Gbenga in London: You bought a Christmas tree a week ago, mainly because everyone else did so, and put presents under it because everyone else says that’s how it’s done. You open the presents, which of course everyone knows they’re getting because they wrote a list to Santa or nagged you for it and hinged their love/lust for you on it. Because they wrote a list to Santa/nagged, you have no wriggle room and could not buy a cheaper brand or something else entirely. You want to blurt out that you wish you were in Naija where people don’t know Primark from Pucci. Rather, you pick up the phone and call Naija, speaking to everyone, begging them to take pictures of the food they’ll be having just so you can eat vicariously.
At this point you are not sure if the cold worrying you is from the heating or the pictures you are seeing from your Naija friends and family, all wearing T-shirts and sweating plus balling. You get up and go check what exactly is wrong with the heating. And catch a glimpse of the mountain of snow on the street. Sigh. Na who send me come Jand ooo, you find yourself asking the witches in your father’s family. #VoicemailNoAnswer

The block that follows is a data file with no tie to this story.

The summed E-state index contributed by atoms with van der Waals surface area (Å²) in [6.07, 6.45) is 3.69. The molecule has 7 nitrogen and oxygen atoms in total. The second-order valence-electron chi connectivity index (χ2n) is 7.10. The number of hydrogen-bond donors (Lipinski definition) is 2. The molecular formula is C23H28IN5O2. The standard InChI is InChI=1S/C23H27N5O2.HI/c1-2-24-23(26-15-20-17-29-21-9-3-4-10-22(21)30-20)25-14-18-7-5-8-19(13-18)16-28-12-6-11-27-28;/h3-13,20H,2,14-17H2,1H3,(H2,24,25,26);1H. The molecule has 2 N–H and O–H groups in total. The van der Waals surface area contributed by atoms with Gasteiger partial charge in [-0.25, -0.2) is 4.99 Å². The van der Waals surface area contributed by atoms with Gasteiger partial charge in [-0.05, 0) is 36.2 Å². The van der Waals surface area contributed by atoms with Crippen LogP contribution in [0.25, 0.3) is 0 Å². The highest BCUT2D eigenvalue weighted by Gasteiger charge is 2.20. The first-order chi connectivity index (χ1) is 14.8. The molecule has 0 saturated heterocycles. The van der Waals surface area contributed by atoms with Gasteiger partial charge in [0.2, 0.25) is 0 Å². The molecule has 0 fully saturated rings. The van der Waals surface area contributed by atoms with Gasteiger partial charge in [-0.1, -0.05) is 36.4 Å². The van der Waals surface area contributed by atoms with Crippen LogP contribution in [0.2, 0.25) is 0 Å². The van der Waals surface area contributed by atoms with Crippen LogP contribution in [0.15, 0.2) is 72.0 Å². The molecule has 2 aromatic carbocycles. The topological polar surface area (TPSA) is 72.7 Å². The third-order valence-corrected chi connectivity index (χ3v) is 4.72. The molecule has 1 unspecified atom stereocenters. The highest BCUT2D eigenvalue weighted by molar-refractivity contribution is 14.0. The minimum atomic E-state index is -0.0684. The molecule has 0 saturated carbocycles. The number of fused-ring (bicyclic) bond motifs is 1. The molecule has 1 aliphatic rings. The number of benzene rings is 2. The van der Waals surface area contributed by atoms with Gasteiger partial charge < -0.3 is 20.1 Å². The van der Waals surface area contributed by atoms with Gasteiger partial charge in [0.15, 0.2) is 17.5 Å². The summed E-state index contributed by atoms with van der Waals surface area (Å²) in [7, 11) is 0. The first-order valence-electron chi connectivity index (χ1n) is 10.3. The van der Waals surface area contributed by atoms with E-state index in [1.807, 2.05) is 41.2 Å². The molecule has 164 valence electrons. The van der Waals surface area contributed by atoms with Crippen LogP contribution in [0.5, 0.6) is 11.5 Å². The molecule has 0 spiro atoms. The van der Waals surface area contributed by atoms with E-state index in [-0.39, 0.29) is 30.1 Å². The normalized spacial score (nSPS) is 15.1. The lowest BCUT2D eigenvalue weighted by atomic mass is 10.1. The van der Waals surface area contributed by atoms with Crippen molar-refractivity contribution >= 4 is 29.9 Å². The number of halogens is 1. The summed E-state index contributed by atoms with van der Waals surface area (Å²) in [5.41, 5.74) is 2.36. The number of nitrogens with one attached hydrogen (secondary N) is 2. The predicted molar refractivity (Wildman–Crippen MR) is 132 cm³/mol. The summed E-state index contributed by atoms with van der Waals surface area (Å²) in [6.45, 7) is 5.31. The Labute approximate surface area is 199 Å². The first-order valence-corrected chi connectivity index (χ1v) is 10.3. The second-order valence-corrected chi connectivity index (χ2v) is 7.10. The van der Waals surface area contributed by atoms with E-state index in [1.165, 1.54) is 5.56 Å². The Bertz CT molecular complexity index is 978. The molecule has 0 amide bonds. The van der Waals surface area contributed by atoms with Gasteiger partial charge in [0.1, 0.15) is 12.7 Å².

Nnamdi from London: Between your cab guy or driver and your friends with the wheels, you have no actual venue named but you know they’ll turn up and you all will turn it up this night until New Year sef. The decision will be made in the car or even over lunch…no stress because after all, na Naija na. You tell all 10 of them to feel free to pop in to your house for breakfast because you’ll all be eating lunch at one of theirs. By the time you hit the club at night, you’ll probably be at least 20 in number, minus freeloading chicks. But you don’t care because…that is the point of Christmas. Your only worry at this stage is getting in as much of your accent to score enough hook-ups without coming off as a show-off. Innit.